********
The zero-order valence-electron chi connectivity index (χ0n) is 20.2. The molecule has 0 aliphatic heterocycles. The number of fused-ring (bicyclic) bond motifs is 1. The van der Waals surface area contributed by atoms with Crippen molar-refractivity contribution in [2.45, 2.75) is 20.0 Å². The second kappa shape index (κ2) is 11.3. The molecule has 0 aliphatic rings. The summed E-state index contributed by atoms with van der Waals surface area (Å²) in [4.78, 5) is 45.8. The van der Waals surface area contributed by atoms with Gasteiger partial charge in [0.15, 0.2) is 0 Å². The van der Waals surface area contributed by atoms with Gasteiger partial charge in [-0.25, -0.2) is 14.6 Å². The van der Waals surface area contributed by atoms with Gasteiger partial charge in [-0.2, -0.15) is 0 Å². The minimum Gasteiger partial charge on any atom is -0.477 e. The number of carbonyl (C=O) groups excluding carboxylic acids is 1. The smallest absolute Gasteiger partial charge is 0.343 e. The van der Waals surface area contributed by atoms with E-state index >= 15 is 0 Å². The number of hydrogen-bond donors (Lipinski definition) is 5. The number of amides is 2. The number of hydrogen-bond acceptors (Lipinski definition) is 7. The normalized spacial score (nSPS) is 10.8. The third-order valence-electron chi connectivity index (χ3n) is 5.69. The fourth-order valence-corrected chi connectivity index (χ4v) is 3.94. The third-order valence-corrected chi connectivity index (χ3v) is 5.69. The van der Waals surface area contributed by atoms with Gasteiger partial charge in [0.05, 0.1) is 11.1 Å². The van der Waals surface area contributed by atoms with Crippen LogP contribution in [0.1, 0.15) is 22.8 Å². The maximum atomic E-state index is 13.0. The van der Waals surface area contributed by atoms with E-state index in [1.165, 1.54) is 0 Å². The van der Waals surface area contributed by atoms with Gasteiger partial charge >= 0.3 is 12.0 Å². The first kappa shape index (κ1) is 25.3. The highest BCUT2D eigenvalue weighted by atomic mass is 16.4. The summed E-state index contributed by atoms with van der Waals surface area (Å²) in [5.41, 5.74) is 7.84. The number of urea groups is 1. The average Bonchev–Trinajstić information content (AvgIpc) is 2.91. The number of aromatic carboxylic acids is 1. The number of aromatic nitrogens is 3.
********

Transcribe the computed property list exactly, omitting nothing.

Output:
The zero-order valence-electron chi connectivity index (χ0n) is 20.2. The molecule has 0 aliphatic heterocycles. The number of fused-ring (bicyclic) bond motifs is 1. The van der Waals surface area contributed by atoms with Crippen molar-refractivity contribution in [2.45, 2.75) is 20.0 Å². The second kappa shape index (κ2) is 11.3. The molecule has 0 aliphatic rings. The summed E-state index contributed by atoms with van der Waals surface area (Å²) in [4.78, 5) is 45.8. The van der Waals surface area contributed by atoms with Gasteiger partial charge in [0.15, 0.2) is 0 Å². The van der Waals surface area contributed by atoms with Gasteiger partial charge in [-0.25, -0.2) is 14.6 Å². The van der Waals surface area contributed by atoms with Gasteiger partial charge in [-0.2, -0.15) is 0 Å². The minimum Gasteiger partial charge on any atom is -0.477 e. The number of carbonyl (C=O) groups excluding carboxylic acids is 1. The smallest absolute Gasteiger partial charge is 0.343 e. The van der Waals surface area contributed by atoms with E-state index >= 15 is 0 Å². The number of hydrogen-bond donors (Lipinski definition) is 5. The number of amides is 2. The number of hydrogen-bond acceptors (Lipinski definition) is 7. The normalized spacial score (nSPS) is 10.8. The third-order valence-electron chi connectivity index (χ3n) is 5.69. The fourth-order valence-corrected chi connectivity index (χ4v) is 3.94. The third-order valence-corrected chi connectivity index (χ3v) is 5.69. The van der Waals surface area contributed by atoms with Gasteiger partial charge in [0.05, 0.1) is 11.1 Å². The van der Waals surface area contributed by atoms with Crippen LogP contribution in [0.1, 0.15) is 22.8 Å². The maximum atomic E-state index is 13.0. The van der Waals surface area contributed by atoms with E-state index in [1.165, 1.54) is 0 Å². The van der Waals surface area contributed by atoms with Gasteiger partial charge >= 0.3 is 12.0 Å². The first kappa shape index (κ1) is 25.3. The highest BCUT2D eigenvalue weighted by atomic mass is 16.4. The summed E-state index contributed by atoms with van der Waals surface area (Å²) in [5.41, 5.74) is 7.84. The number of urea groups is 1. The average Bonchev–Trinajstić information content (AvgIpc) is 2.91. The number of aromatic carboxylic acids is 1. The number of aromatic nitrogens is 3.